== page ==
The Tell-Tale Heart | Criticism

This literature criticism consists of approximately 66 pages of analysis & critique of The Tell-Tale Heart.
This section contains 19,145 words
(approx. 64 pages at 300 words per page)
Buy the Critical Essay by Johann Pillai

SOURCE: "Death and Its Moments: The End of the Reader in History," Modern Language Notes, Vol. 112, No. 5, December, 1997, pp. 836-75.

In the following essay, Pillai considers "The Tell-Tale Heart" as a text that expresses a complicity between the fictional narrator and the reader of the narrative, and a breach in the conventional border between literature and criticism; this breach results in what Pillai calls a narrative's "afterlife. "

On its own account, historiography takes for granted the fact that it has become impossible to believe in this presence of the dead that has organized (or organizes) the experience of entire civilizations; and the fact too that it is nonetheless impossible "to get over it," to accept the loss of a living solidarity with what is gone, or to confirm an irreducible limit.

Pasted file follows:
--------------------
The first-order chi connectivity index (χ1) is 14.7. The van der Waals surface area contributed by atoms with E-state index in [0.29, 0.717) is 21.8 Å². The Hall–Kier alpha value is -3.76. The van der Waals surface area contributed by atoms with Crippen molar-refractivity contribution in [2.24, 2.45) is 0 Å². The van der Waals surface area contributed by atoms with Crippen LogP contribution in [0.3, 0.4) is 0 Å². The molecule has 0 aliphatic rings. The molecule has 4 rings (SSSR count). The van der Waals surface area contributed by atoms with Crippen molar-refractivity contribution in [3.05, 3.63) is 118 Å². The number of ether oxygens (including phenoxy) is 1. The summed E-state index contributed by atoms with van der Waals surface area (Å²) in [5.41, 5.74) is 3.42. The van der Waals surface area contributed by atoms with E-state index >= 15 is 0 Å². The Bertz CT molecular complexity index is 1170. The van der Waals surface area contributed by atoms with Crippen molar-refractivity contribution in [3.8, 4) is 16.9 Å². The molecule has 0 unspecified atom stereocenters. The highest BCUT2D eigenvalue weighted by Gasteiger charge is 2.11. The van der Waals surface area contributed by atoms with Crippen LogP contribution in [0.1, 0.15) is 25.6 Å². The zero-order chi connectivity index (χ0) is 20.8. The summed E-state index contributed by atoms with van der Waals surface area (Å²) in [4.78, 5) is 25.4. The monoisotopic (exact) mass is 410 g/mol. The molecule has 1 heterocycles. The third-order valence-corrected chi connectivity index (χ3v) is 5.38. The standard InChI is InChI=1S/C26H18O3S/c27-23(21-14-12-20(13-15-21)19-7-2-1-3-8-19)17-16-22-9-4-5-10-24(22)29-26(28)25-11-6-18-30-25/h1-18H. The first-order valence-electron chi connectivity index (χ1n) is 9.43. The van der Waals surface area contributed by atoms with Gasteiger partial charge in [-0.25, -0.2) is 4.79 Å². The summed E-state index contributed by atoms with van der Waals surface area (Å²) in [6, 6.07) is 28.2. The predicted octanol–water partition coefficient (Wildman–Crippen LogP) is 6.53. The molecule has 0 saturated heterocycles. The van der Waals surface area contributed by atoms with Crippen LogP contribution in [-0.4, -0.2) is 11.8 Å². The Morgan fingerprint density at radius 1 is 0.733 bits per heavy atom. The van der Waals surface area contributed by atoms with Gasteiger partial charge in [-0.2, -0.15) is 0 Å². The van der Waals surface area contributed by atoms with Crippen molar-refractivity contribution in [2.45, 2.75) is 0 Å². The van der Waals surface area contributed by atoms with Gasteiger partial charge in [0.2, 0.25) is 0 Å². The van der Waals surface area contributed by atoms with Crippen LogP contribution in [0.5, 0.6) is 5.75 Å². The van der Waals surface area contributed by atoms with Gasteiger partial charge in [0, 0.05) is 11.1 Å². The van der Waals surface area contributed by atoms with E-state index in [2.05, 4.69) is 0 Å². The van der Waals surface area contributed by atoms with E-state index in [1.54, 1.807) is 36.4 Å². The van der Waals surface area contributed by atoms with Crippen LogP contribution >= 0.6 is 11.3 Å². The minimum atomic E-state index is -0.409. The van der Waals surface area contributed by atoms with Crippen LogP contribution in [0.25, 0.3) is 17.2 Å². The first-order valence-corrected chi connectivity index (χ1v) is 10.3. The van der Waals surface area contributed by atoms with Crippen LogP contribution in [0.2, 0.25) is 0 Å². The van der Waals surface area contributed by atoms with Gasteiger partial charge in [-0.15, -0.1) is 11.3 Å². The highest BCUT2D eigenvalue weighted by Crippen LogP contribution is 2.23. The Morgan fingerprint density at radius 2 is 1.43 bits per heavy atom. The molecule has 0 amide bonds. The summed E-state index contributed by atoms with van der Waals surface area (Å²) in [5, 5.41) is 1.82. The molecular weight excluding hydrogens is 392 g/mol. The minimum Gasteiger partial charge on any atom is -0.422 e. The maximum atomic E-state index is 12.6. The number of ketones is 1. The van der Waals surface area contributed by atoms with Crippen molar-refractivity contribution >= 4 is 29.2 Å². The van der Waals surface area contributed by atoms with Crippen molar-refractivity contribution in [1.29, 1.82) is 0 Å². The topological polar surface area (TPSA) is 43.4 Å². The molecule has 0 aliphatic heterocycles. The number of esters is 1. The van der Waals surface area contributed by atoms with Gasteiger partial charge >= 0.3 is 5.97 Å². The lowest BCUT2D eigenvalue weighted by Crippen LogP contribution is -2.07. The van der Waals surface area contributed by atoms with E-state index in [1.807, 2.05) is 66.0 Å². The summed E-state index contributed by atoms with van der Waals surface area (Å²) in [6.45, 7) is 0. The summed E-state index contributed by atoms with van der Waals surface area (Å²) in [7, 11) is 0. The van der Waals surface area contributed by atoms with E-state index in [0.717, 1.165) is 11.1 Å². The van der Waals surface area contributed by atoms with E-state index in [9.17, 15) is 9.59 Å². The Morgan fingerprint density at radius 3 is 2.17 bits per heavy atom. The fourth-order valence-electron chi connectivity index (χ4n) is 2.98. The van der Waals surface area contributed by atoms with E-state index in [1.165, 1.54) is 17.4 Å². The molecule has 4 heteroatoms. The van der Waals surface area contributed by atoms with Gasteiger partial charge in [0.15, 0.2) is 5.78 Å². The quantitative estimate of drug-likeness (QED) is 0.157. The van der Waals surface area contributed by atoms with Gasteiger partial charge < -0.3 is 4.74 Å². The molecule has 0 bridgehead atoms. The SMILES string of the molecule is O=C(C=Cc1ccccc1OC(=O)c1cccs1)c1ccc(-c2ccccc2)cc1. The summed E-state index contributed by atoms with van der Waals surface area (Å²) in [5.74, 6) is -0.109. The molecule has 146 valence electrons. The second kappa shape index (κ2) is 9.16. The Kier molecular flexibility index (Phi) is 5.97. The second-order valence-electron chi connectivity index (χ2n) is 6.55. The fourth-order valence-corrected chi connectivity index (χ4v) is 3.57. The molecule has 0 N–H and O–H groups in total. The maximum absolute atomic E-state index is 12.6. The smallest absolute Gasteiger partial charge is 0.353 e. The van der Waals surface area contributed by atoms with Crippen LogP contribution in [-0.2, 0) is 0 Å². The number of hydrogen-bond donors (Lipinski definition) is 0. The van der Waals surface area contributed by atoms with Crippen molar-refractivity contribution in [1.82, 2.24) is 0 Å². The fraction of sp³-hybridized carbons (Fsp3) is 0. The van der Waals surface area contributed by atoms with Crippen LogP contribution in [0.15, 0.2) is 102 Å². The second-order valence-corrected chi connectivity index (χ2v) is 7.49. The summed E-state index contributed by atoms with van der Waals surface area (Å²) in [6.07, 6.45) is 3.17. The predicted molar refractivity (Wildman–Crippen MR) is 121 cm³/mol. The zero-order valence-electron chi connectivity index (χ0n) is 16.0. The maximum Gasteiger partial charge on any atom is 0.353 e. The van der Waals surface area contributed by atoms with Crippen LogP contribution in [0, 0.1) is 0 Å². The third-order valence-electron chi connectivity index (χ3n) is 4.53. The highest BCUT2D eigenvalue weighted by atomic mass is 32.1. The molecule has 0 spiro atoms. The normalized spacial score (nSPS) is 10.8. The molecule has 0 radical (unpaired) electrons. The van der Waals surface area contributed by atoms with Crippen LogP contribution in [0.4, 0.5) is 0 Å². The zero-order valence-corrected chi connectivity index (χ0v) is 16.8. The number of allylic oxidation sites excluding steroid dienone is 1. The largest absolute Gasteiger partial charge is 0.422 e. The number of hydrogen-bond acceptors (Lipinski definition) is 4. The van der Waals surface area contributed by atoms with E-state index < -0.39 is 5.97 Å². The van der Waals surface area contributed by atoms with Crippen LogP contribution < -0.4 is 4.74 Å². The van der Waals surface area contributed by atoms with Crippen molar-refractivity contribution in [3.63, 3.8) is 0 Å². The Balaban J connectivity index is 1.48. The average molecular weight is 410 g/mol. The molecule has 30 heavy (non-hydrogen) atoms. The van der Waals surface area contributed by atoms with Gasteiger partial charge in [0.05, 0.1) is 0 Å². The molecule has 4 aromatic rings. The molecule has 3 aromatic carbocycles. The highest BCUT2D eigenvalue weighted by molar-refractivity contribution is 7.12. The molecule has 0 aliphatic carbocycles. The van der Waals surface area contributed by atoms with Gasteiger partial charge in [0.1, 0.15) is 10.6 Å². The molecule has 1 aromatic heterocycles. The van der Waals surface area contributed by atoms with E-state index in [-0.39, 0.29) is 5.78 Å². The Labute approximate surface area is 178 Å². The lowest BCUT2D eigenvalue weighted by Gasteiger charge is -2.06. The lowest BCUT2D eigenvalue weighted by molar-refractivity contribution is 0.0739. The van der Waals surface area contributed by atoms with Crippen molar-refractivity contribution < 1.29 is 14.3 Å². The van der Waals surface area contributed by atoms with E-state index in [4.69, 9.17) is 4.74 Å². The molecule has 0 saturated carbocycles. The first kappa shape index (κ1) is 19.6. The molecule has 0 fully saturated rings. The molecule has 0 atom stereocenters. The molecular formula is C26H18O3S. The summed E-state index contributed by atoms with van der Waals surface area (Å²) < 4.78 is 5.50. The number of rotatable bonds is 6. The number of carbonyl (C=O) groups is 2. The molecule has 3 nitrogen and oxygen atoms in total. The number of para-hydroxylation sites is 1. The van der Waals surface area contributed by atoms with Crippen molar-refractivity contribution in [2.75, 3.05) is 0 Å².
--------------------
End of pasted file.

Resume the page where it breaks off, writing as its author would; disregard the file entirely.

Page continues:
—Michel de Certeau1

All history, moreover, must more or less blindly encounter the problem of a transferential...

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This section contains 19,145 words
(approx. 64 pages at 300 words per page)
Buy the Critical Essay by Johann Pillai
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Critical Essay by Johann Pillai from Gale. ©2005-2006 Thomson Gale, a part of the Thomson Corporation. All rights reserved.
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